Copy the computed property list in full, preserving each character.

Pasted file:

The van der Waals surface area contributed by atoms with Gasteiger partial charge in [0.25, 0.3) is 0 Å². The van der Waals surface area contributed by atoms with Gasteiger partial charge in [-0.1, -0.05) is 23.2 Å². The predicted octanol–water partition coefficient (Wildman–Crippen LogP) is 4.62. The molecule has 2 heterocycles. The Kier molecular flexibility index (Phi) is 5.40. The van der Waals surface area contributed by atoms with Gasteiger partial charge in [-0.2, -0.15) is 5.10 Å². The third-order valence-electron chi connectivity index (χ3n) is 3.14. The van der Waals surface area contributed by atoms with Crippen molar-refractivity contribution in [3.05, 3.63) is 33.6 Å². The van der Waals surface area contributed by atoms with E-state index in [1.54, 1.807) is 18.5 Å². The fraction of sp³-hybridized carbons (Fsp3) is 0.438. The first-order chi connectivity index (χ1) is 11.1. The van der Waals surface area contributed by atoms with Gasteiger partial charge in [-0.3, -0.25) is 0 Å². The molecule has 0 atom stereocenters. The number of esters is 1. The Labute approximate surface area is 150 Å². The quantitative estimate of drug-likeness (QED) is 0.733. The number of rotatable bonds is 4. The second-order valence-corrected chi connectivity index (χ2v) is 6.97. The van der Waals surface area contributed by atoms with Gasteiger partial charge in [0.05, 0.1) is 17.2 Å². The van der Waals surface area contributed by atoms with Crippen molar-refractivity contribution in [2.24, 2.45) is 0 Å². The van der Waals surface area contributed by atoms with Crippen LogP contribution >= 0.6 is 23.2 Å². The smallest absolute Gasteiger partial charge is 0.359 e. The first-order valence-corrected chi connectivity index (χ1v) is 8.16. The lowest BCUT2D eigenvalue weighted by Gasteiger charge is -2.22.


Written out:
The van der Waals surface area contributed by atoms with Gasteiger partial charge in [0.25, 0.3) is 0 Å². The van der Waals surface area contributed by atoms with Gasteiger partial charge in [-0.1, -0.05) is 23.2 Å². The predicted octanol–water partition coefficient (Wildman–Crippen LogP) is 4.62. The molecule has 2 heterocycles. The Kier molecular flexibility index (Phi) is 5.40. The van der Waals surface area contributed by atoms with Gasteiger partial charge in [-0.2, -0.15) is 5.10 Å². The third-order valence-electron chi connectivity index (χ3n) is 3.14. The van der Waals surface area contributed by atoms with Crippen molar-refractivity contribution in [3.05, 3.63) is 33.6 Å². The van der Waals surface area contributed by atoms with E-state index in [1.54, 1.807) is 18.5 Å². The fraction of sp³-hybridized carbons (Fsp3) is 0.438. The first-order chi connectivity index (χ1) is 11.1. The van der Waals surface area contributed by atoms with Gasteiger partial charge in [-0.3, -0.25) is 0 Å². The molecule has 0 atom stereocenters. The number of esters is 1. The Labute approximate surface area is 150 Å². The quantitative estimate of drug-likeness (QED) is 0.733. The number of rotatable bonds is 4. The second-order valence-corrected chi connectivity index (χ2v) is 6.97. The van der Waals surface area contributed by atoms with Gasteiger partial charge in [0.05, 0.1) is 17.2 Å². The van der Waals surface area contributed by atoms with Crippen molar-refractivity contribution in [2.24, 2.45) is 0 Å². The van der Waals surface area contributed by atoms with Crippen LogP contribution >= 0.6 is 23.2 Å². The smallest absolute Gasteiger partial charge is 0.359 e. The first-order valence-corrected chi connectivity index (χ1v) is 8.16. The lowest BCUT2D eigenvalue weighted by Gasteiger charge is -2.22.